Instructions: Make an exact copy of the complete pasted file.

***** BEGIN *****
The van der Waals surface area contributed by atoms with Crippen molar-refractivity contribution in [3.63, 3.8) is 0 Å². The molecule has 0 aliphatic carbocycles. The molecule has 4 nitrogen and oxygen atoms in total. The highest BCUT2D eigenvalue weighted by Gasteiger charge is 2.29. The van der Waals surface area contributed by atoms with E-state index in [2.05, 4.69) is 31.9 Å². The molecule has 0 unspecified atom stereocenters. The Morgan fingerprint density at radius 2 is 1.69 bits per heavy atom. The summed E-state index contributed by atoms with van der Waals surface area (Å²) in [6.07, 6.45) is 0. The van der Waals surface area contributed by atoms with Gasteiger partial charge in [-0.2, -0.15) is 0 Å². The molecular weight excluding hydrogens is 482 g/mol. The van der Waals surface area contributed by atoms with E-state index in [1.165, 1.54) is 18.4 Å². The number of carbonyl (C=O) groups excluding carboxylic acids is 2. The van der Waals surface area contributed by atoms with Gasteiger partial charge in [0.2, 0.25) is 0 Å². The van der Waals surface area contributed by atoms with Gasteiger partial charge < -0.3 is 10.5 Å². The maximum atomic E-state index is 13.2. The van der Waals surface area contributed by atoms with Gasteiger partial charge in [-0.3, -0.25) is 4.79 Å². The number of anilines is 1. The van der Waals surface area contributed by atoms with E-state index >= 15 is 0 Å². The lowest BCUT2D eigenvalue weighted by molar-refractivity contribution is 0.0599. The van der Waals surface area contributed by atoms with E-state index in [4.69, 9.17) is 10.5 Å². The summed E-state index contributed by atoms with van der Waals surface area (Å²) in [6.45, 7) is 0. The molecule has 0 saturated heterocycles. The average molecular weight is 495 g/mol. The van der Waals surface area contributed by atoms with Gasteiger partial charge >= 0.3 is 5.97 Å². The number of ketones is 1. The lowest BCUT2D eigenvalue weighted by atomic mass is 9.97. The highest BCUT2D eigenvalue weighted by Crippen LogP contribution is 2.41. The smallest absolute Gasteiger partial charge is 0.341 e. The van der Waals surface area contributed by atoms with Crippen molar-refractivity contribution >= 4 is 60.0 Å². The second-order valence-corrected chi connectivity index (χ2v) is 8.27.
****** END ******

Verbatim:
The van der Waals surface area contributed by atoms with Crippen molar-refractivity contribution in [3.63, 3.8) is 0 Å². The molecule has 0 aliphatic carbocycles. The molecule has 4 nitrogen and oxygen atoms in total. The highest BCUT2D eigenvalue weighted by Gasteiger charge is 2.29. The van der Waals surface area contributed by atoms with E-state index in [2.05, 4.69) is 31.9 Å². The molecule has 0 unspecified atom stereocenters. The Morgan fingerprint density at radius 2 is 1.69 bits per heavy atom. The summed E-state index contributed by atoms with van der Waals surface area (Å²) in [6.07, 6.45) is 0. The van der Waals surface area contributed by atoms with Gasteiger partial charge in [-0.2, -0.15) is 0 Å². The molecular weight excluding hydrogens is 482 g/mol. The van der Waals surface area contributed by atoms with E-state index in [1.165, 1.54) is 18.4 Å². The number of carbonyl (C=O) groups excluding carboxylic acids is 2. The van der Waals surface area contributed by atoms with Gasteiger partial charge in [0.2, 0.25) is 0 Å². The van der Waals surface area contributed by atoms with Gasteiger partial charge < -0.3 is 10.5 Å². The maximum atomic E-state index is 13.2. The van der Waals surface area contributed by atoms with Gasteiger partial charge in [-0.3, -0.25) is 4.79 Å². The number of anilines is 1. The van der Waals surface area contributed by atoms with E-state index >= 15 is 0 Å². The lowest BCUT2D eigenvalue weighted by molar-refractivity contribution is 0.0599. The van der Waals surface area contributed by atoms with E-state index in [4.69, 9.17) is 10.5 Å². The summed E-state index contributed by atoms with van der Waals surface area (Å²) in [6.45, 7) is 0. The molecule has 0 saturated heterocycles. The average molecular weight is 495 g/mol. The van der Waals surface area contributed by atoms with Gasteiger partial charge >= 0.3 is 5.97 Å². The number of ketones is 1. The lowest BCUT2D eigenvalue weighted by atomic mass is 9.97. The highest BCUT2D eigenvalue weighted by Crippen LogP contribution is 2.41. The smallest absolute Gasteiger partial charge is 0.341 e. The van der Waals surface area contributed by atoms with Crippen molar-refractivity contribution >= 4 is 60.0 Å². The second-order valence-corrected chi connectivity index (χ2v) is 8.27.